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If your surgery or procedure requires you to stay overnight, you will be admitted to the hospital via our admissions process.
In general, you will be admitted on the day of your surgery or procedure. Your doctor will provide specific instructions for you to follow before attending hospital.
You may also have a pre-admission appointment in the lead up to your planned surgery or procedure.
Your doctor should discuss any specific care, equipment or medications you will require after your surgery or procedure.
After having a general or local anaesthetic or sedation you should not drive a motor vehicle or operate any machinery for a minimum of 24 hours after your surgery or procedure. Therefore, you will need to organise for someone to take you home from hospital.
What to bring
- Your Medicare card and concession cards such as the Safety Net Card and Department of Veterans’ Affairs Card
- Your health fund details
- Name and address of your General Practitioner
- Emergency contact details of your next of kin
- Any X-rays or scans related to your condition
- Any current medications you are taking, including natural remedies and supplements in their original packets
- A list of allergies to food, medications, latex, dyes and dressings
- Details of your employer and the date, time and place of accident if your surgery or procedure is covered by Workers’ Compensation or the Motor Vehicle Injury Trust
- Pyjamas or nightgowns, dressing gown and slippers (non-slip sole)
- Personal toiletries
- A small amount of money for items such as newspapers and magazines
- Bring your personal items in a small bag that can fit into the limited storage space provided in patient rooms.
What not to bring
Please do not bring jewellery, valuables or excess cash to hospital. We do not accept responsibility for loss or damage of personal property.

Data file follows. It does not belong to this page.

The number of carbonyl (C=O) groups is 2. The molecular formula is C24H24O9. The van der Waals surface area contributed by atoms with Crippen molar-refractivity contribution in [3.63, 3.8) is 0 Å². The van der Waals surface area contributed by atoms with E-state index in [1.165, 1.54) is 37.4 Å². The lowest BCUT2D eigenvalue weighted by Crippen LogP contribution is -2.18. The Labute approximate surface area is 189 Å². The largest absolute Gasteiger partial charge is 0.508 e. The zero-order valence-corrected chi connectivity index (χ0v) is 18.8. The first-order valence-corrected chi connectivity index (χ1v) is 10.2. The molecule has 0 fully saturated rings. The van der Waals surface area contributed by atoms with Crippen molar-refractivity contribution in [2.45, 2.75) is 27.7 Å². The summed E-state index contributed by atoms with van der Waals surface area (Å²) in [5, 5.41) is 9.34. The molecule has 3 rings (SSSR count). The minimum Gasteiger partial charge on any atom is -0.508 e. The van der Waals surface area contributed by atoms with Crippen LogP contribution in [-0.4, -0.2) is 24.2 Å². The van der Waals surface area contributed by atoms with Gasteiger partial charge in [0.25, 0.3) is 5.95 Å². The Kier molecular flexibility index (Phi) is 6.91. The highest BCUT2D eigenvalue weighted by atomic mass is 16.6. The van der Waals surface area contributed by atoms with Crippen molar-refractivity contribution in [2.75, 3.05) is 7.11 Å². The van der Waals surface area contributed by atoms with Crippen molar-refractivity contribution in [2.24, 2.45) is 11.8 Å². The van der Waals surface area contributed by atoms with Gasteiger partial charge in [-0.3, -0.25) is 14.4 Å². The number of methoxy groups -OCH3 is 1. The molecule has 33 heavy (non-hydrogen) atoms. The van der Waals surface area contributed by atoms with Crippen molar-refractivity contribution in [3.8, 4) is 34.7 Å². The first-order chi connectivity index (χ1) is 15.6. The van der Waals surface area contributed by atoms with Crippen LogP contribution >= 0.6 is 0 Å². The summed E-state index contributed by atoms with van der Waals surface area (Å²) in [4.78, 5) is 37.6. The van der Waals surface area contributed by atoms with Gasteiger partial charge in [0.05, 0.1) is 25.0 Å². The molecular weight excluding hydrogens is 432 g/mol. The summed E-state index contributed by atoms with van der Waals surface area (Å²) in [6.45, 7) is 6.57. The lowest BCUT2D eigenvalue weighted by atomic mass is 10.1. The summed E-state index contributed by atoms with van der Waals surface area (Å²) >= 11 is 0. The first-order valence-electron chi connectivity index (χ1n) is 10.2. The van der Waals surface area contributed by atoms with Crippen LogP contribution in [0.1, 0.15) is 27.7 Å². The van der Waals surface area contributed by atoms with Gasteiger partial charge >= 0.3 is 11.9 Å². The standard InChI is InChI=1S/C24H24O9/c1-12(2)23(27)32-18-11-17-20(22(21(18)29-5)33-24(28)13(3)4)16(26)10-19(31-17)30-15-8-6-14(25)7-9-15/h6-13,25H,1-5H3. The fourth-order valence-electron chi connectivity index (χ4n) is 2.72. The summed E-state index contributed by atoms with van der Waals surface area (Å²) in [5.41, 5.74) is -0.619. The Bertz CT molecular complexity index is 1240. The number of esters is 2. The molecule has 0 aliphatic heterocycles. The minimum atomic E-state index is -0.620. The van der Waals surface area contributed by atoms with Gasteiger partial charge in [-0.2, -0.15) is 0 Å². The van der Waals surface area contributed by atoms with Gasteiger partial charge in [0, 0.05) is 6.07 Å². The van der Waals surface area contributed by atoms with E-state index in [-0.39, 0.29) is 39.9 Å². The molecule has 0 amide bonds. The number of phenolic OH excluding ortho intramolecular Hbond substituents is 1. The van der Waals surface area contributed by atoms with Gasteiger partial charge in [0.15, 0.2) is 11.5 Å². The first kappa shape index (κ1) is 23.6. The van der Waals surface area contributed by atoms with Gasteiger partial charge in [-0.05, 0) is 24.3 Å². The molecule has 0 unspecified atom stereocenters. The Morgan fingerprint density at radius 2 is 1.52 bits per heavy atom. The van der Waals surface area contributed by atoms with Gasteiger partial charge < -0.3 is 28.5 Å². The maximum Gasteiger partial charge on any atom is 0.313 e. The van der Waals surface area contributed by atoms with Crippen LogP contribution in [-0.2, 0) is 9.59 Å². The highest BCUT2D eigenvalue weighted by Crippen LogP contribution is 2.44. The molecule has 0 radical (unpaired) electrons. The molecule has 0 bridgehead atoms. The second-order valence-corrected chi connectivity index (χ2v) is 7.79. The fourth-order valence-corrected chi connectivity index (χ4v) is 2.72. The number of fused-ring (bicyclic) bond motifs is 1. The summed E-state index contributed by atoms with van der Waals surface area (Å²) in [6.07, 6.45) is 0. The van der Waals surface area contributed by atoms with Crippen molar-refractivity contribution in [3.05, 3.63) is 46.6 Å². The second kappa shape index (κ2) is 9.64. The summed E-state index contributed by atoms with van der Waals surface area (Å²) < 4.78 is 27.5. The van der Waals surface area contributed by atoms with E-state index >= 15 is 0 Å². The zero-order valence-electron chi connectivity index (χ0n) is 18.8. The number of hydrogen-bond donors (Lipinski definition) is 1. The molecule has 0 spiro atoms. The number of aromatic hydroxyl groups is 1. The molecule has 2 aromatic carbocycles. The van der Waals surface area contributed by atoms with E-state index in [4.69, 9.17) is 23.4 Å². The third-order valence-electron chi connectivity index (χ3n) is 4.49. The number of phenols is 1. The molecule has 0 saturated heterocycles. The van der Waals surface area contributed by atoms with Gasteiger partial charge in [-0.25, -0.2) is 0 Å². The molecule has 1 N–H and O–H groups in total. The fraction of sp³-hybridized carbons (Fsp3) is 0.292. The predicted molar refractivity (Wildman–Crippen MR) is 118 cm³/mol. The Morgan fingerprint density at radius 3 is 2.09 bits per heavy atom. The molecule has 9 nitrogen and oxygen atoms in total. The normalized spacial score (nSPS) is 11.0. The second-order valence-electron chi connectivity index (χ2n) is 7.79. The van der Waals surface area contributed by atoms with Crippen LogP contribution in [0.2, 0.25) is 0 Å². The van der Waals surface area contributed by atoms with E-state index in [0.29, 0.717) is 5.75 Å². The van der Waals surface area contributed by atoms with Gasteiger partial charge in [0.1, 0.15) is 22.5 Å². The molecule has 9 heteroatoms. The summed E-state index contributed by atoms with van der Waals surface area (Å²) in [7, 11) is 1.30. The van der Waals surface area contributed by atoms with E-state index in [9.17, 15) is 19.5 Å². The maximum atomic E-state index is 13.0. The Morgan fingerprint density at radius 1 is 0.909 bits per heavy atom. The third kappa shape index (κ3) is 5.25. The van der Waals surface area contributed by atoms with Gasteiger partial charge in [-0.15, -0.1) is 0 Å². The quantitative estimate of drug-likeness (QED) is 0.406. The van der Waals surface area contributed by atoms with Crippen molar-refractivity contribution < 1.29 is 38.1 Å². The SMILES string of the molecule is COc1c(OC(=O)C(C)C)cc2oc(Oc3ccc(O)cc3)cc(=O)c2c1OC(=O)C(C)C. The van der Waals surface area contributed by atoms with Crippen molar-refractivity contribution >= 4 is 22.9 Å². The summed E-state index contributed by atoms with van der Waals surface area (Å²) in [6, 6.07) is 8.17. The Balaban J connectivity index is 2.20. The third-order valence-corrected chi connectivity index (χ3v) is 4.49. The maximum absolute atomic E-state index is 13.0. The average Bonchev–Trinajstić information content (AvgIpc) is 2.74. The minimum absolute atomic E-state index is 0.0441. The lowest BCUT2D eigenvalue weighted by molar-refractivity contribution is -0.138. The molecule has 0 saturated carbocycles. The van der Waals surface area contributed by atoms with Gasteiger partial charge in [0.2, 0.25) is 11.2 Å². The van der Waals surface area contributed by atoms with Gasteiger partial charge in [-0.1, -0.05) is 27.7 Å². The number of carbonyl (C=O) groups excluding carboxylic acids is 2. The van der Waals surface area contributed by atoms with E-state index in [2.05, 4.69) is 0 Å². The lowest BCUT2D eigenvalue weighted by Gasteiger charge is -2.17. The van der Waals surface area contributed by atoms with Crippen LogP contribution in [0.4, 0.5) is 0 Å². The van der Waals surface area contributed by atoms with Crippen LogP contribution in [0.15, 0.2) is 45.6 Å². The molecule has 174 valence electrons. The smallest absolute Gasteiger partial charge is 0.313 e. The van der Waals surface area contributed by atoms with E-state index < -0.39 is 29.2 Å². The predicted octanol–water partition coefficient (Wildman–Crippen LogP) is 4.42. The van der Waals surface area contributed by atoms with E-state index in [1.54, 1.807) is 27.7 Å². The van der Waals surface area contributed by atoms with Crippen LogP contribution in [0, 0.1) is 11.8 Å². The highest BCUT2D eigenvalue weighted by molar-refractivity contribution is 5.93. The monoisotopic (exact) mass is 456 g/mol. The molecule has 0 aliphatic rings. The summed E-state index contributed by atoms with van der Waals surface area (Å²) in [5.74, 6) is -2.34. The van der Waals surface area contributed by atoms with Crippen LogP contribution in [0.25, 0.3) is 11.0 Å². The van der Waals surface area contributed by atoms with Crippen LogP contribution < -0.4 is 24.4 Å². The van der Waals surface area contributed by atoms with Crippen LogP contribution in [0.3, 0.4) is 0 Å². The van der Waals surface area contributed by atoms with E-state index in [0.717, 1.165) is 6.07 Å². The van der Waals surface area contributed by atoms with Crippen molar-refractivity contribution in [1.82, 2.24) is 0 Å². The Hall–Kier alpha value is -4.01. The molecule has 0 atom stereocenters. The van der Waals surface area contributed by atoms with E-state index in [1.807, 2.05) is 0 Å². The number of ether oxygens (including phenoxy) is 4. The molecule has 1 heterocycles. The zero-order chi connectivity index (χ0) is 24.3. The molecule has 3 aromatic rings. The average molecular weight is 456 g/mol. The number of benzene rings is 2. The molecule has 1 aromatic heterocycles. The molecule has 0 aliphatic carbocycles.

What to expect
When you arrive at hospital, our caregivers will ensure all necessary admission requirements are complete. You will also be asked for your consent for the surgery or procedure.
You may need to wait in a patient lounge, on a bed in a pre-surgery area or in your room before having your surgery or procedure. We do everything possible to minimise your waiting times and keep you informed about any unforeseen delays.
You will be given a patient identification band to wear once you are admitted. Our caregivers will confirm your identification before providing medication, treatment or a procedure. Please do not be alarmed, this process is designed to ensure your safety while in hospital.
After your surgery or procedure, nurses will monitor your recovery and perform regular observations such as blood pressure, oxygen levels and temperature in a recovery room. You will also receive care from a range of medical, nursing, allied health and administrative caregivers.
Your room is equipped with your comfort in mind to aid your recovery.
Importantly, call bells are located in each room and in bathrooms to alert nursing caregivers when you need assistance.
We have a mixture of single and shared rooms at our facilities. While we make every effort to provide your room preference, single rooms cannot be guaranteed and are allocated based on clinical need.
Eating well after an illness or surgery is important to assist your recovery. We offer a wide choice of menu items during your stay which are designed by our hospital chefs and dietitians to ensure you receive nutritious, tasty meals tailored for your clinical requirements.
Keeping loved ones informed
To ensure our nursing caregivers can dedicate their time to looking after you, we ask you to nominate one support person to act as the main hospital contact. This person can relay information about your progress to family and friends.
Our pastoral care practitioners are an integral part of our model of holistic care. They offer emotional and spiritual support and comfort to you and your loved ones at a time when you may feel more vulnerable than normal.
Pastoral care services are available to patients and their families of all beliefs and cultures.
Going home checklist
- Organise for someone to take you home; you should not drive for a minimum of 24 hours after an anaesthetic
- Collect all medications, X-rays and scans
- Collect any follow up information
- Pack and check room for personal items
- Settle your account.